Memories of items should not be difficult;

Listing by heart is good at being able to memorize, but what happens when you need to memorize more than one or groups of things?

For example, suppose you want to remember the US states, usually called the New England States, which consist of Maine, New Hampshire, Vermont, Massachusetts, Rhode Island, and Connecticut.

You can simply use the Peg system to memorize each list individually, by making a simple sentence for each word, however, there is one more technique that many offer for these types of lists.

POPULAR TECHNIQUES

Imagine a room in your home that you know well, be it your living room, kitchen, bedroom or office. Imagine all the different things in that room: furniture, decorations, linen, appliances, lamps and other lighting, and more.

When you use Roman room techniques, you combine an object, a person, or a word with something in each of your rooms, so when you need to remember that word, just remember its connection.

For example, you will use your living room for the New England States. What is the main piece of furniture you are sitting on? Now it's all about Maine. What's the freshest part of the living room (you don't have to be technically precise, just pick something new than many)? This will be related to New Hampshire.

Now imagine the panels running to the bottom of this room. You want to keep them sealed so that no glass enters, so the base boards are now associated with Vermont.

What is the biggest living room item? TV or TV cabinet. What has the largest mass will be associated with Massachusetts.

You have a small table or other item that sits in the room itself. Draw this little thing as an island and it will be tied to Rhode Island.

The hall that leads to the next room ties the two together so it will represent Connecticut.

And you have it there. Now go back and think about the things in your living room. You imagine your favorite chair … why? This is your main place to sit. What does the hall represent? Board boards are sealed because …

By using a room that you know very well and by doing this simple association technique, you can quickly and easily remember these groups of information.

HOW THE WORLD

We can apply this technique using Ivy League colleges, in particular Brown, Columbia, Yale, Cornell, Dartmouth, Harvard, the University of Pennsylvania and Princeton.

Choose another room in your home that you know very well. What about the kitchen?

The easiest college to remember could be Brown. What is brown in your kitchen? How about coffee? Coffin currently represents Brown.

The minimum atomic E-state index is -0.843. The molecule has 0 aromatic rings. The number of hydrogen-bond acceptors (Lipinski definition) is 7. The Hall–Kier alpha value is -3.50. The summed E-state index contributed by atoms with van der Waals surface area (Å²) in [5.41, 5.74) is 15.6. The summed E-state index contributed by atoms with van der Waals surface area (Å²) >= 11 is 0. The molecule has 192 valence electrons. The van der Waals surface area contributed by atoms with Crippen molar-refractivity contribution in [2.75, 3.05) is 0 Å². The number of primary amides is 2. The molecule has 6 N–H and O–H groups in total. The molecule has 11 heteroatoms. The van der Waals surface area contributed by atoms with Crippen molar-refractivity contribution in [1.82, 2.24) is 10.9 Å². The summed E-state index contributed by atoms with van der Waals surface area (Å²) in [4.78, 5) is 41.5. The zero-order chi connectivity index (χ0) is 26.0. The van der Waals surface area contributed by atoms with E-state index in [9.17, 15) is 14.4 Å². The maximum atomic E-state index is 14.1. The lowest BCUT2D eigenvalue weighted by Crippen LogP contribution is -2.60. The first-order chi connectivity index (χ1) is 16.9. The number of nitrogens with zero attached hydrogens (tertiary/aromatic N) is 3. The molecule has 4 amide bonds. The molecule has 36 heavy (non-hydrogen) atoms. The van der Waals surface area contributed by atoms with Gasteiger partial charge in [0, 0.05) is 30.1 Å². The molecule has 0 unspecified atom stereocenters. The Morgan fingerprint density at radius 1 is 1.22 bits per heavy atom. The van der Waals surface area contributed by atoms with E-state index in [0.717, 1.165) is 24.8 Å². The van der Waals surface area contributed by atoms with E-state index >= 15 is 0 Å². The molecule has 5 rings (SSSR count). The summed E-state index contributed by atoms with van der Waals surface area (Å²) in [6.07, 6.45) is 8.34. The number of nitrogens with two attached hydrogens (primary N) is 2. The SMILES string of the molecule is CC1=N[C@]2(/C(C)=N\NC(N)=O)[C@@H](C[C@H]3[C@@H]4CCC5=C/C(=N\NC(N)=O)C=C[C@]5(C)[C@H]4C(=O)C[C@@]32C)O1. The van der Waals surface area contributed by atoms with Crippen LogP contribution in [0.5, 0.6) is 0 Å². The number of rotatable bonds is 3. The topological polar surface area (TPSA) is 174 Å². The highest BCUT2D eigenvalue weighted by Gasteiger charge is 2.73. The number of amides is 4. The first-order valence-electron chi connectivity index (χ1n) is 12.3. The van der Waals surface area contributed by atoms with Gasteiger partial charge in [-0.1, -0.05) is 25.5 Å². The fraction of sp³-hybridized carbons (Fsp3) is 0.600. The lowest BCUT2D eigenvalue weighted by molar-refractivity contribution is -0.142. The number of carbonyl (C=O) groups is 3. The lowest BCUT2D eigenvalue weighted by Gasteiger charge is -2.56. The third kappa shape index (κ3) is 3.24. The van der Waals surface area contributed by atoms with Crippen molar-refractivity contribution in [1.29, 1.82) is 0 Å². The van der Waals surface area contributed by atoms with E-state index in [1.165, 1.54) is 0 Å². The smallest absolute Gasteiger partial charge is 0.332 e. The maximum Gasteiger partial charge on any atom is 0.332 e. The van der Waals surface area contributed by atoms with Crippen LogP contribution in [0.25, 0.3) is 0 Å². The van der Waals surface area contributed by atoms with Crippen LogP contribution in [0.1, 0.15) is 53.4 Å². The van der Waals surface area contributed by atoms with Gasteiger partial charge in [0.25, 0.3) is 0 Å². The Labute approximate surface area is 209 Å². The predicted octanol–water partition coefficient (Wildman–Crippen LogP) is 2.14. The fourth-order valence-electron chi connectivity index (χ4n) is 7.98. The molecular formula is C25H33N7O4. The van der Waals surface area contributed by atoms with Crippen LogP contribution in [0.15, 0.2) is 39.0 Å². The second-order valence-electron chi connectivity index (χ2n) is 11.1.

Colombia can be much more difficult. But do you have lips on your kitchen window or on another room door? Do the blinds or the door keeper look like a straight line, like a column? Anything in your kitchen that comes up and down like a pillar will represent Colombia.

Look at your sink & # 39; faucet. If the water came out too hot and burned you, wouldn't you like it? So Yale represents the hot water faucet.

Cornell can also be a little easier. You have your holders of corn. Or a jar of corn with a cupboard.

What about Dartmouth? There are probably many round things in your kitchen, such as a dinner plate or a large plate. A large round object is very similar to an archer, so it will represent Dartmouth.

The butter stored in the fridge is difficult to spread, and something hard to present to Harvard.

The pencils and pencils you keep on the phone are presented by the University of Pennsylvania.

And as for Princeton, you might be thinking of a chair in your kitchen or neighborhood, such as a high chair for a child, or sitting down to eat. Your chair is like your throne … convenient for a prince.

THEY CAN'T DO IT

By now you have probably realized that the Roman room technique does not use exact words or phrases from the lists you are trying to remember, and this is an important point.

If you try to use the exact word, you're probably going to hang on. After all, who has something in his house with the word "Harvard" if you don't go there and buy a shirt?

The thing is, you want to remember something that will remind you of the word or item you are trying to remember again. The hard word may remind Harvard. The word shout can remind you of Yale and more.

This is also something to remember, which we have discussed so far in almost all memory techniques. That woman in the wedding dress at the last stop at the bus stop should remind you of dressing in a salad, and of course you can replace anything that works for you. Imagine a man trying to get a horse (on the farm) to go to Ranch dressing, or imagine a woman at a bus stop eating pasta for your Italian dressing.

Of course, this worked and worked when you were trying to remember numbers that were accurate. Getting a "near" phone number won't help you, so how do you remember the numbers, especially when they are too long?